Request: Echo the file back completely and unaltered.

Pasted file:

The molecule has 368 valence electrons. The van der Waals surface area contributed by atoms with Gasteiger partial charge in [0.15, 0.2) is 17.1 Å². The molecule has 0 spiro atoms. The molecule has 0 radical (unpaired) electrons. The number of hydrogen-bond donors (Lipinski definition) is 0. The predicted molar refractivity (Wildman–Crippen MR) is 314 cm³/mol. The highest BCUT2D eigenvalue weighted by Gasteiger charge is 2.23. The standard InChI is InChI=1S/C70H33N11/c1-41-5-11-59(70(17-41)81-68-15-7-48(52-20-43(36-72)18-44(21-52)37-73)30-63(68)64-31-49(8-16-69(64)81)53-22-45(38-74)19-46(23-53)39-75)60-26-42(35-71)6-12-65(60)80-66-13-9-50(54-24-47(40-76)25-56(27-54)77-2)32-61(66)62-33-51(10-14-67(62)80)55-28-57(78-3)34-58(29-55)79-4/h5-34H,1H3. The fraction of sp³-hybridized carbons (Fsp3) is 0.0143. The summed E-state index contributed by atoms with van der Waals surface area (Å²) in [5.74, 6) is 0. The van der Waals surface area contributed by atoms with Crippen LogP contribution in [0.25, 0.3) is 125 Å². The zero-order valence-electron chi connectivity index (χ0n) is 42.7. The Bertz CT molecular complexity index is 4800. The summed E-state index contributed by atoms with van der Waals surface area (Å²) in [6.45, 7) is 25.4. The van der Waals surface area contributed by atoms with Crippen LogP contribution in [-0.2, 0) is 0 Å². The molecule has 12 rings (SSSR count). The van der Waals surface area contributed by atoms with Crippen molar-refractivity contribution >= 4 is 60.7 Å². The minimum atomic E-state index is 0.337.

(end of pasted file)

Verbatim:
The molecule has 368 valence electrons. The van der Waals surface area contributed by atoms with Gasteiger partial charge in [0.15, 0.2) is 17.1 Å². The molecule has 0 spiro atoms. The molecule has 0 radical (unpaired) electrons. The number of hydrogen-bond donors (Lipinski definition) is 0. The predicted molar refractivity (Wildman–Crippen MR) is 314 cm³/mol. The highest BCUT2D eigenvalue weighted by Gasteiger charge is 2.23. The standard InChI is InChI=1S/C70H33N11/c1-41-5-11-59(70(17-41)81-68-15-7-48(52-20-43(36-72)18-44(21-52)37-73)30-63(68)64-31-49(8-16-69(64)81)53-22-45(38-74)19-46(23-53)39-75)60-26-42(35-71)6-12-65(60)80-66-13-9-50(54-24-47(40-76)25-56(27-54)77-2)32-61(66)62-33-51(10-14-67(62)80)55-28-57(78-3)34-58(29-55)79-4/h5-34H,1H3. The fraction of sp³-hybridized carbons (Fsp3) is 0.0143. The summed E-state index contributed by atoms with van der Waals surface area (Å²) in [5.74, 6) is 0. The van der Waals surface area contributed by atoms with Crippen LogP contribution in [0.25, 0.3) is 125 Å². The zero-order valence-electron chi connectivity index (χ0n) is 42.7. The Bertz CT molecular complexity index is 4800. The summed E-state index contributed by atoms with van der Waals surface area (Å²) in [6.45, 7) is 25.4. The van der Waals surface area contributed by atoms with Crippen LogP contribution in [-0.2, 0) is 0 Å². The molecule has 12 rings (SSSR count). The van der Waals surface area contributed by atoms with Crippen molar-refractivity contribution >= 4 is 60.7 Å². The minimum atomic E-state index is 0.337.